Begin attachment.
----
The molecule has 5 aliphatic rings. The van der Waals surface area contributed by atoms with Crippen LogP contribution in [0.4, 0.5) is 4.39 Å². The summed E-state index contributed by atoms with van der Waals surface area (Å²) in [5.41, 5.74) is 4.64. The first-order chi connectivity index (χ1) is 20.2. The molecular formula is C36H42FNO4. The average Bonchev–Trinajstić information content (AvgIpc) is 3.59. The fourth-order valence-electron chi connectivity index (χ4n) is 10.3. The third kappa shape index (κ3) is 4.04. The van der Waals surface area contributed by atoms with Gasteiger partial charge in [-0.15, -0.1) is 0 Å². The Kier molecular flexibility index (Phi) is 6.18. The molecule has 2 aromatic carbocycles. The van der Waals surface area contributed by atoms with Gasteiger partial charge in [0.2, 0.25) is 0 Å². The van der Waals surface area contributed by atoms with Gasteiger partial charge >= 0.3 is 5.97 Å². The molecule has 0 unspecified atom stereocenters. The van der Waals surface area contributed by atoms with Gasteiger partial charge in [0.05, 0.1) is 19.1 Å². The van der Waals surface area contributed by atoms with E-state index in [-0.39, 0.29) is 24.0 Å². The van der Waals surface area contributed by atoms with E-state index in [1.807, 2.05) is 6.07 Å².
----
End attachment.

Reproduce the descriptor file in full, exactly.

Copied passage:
The molecule has 5 aliphatic rings. The van der Waals surface area contributed by atoms with Crippen LogP contribution in [0.4, 0.5) is 4.39 Å². The summed E-state index contributed by atoms with van der Waals surface area (Å²) in [5.41, 5.74) is 4.64. The first-order chi connectivity index (χ1) is 20.2. The molecular formula is C36H42FNO4. The average Bonchev–Trinajstić information content (AvgIpc) is 3.59. The fourth-order valence-electron chi connectivity index (χ4n) is 10.3. The third kappa shape index (κ3) is 4.04. The van der Waals surface area contributed by atoms with Gasteiger partial charge in [-0.15, -0.1) is 0 Å². The Kier molecular flexibility index (Phi) is 6.18. The molecule has 2 aromatic carbocycles. The van der Waals surface area contributed by atoms with Gasteiger partial charge in [0.2, 0.25) is 0 Å². The van der Waals surface area contributed by atoms with Gasteiger partial charge >= 0.3 is 5.97 Å². The molecule has 0 unspecified atom stereocenters. The van der Waals surface area contributed by atoms with Gasteiger partial charge in [0.05, 0.1) is 19.1 Å². The van der Waals surface area contributed by atoms with E-state index in [-0.39, 0.29) is 24.0 Å². The van der Waals surface area contributed by atoms with E-state index in [1.807, 2.05) is 6.07 Å².